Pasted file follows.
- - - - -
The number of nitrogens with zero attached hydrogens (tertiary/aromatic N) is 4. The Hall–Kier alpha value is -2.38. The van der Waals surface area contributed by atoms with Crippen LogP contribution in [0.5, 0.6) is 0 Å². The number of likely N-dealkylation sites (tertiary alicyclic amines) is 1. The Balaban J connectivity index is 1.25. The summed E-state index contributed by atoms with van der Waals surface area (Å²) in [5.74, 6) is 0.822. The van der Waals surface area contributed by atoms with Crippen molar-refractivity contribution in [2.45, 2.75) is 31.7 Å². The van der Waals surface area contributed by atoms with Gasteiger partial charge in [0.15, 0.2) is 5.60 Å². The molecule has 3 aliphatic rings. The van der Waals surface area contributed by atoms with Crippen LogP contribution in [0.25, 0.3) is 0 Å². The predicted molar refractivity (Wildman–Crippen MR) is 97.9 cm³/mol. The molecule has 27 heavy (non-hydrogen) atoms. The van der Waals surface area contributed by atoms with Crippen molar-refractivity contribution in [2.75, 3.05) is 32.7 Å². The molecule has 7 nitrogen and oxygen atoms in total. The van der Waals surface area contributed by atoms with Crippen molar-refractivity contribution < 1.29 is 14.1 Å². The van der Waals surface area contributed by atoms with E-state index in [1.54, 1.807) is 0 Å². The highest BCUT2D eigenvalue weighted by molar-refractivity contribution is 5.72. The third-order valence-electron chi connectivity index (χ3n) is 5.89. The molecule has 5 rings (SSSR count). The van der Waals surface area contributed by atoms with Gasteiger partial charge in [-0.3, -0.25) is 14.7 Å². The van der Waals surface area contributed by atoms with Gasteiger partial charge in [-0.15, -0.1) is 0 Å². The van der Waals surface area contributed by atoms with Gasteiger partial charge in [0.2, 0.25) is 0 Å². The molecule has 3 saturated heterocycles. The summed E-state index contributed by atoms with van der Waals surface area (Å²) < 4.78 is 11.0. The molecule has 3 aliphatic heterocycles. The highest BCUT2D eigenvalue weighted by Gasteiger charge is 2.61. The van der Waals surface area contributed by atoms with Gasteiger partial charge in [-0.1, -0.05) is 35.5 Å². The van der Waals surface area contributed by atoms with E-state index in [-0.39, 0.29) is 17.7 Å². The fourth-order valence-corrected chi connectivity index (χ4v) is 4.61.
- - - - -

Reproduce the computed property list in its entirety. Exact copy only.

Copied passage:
The number of nitrogens with zero attached hydrogens (tertiary/aromatic N) is 4. The Hall–Kier alpha value is -2.38. The van der Waals surface area contributed by atoms with Crippen LogP contribution in [0.5, 0.6) is 0 Å². The number of likely N-dealkylation sites (tertiary alicyclic amines) is 1. The Balaban J connectivity index is 1.25. The summed E-state index contributed by atoms with van der Waals surface area (Å²) in [5.74, 6) is 0.822. The van der Waals surface area contributed by atoms with Crippen molar-refractivity contribution in [2.45, 2.75) is 31.7 Å². The van der Waals surface area contributed by atoms with Gasteiger partial charge in [0.15, 0.2) is 5.60 Å². The molecule has 3 aliphatic rings. The van der Waals surface area contributed by atoms with Crippen LogP contribution in [0.25, 0.3) is 0 Å². The predicted molar refractivity (Wildman–Crippen MR) is 97.9 cm³/mol. The molecule has 27 heavy (non-hydrogen) atoms. The van der Waals surface area contributed by atoms with Crippen molar-refractivity contribution in [2.75, 3.05) is 32.7 Å². The molecule has 7 nitrogen and oxygen atoms in total. The van der Waals surface area contributed by atoms with Crippen molar-refractivity contribution < 1.29 is 14.1 Å². The van der Waals surface area contributed by atoms with E-state index in [1.54, 1.807) is 0 Å². The highest BCUT2D eigenvalue weighted by molar-refractivity contribution is 5.72. The third-order valence-electron chi connectivity index (χ3n) is 5.89. The molecule has 5 rings (SSSR count). The van der Waals surface area contributed by atoms with Gasteiger partial charge in [-0.3, -0.25) is 14.7 Å². The van der Waals surface area contributed by atoms with Gasteiger partial charge in [-0.15, -0.1) is 0 Å². The van der Waals surface area contributed by atoms with Gasteiger partial charge in [0.2, 0.25) is 0 Å². The molecule has 3 saturated heterocycles. The summed E-state index contributed by atoms with van der Waals surface area (Å²) < 4.78 is 11.0. The molecule has 3 aliphatic heterocycles. The highest BCUT2D eigenvalue weighted by Gasteiger charge is 2.61. The van der Waals surface area contributed by atoms with Gasteiger partial charge in [-0.1, -0.05) is 35.5 Å². The van der Waals surface area contributed by atoms with E-state index in [-0.39, 0.29) is 17.7 Å². The fourth-order valence-corrected chi connectivity index (χ4v) is 4.61.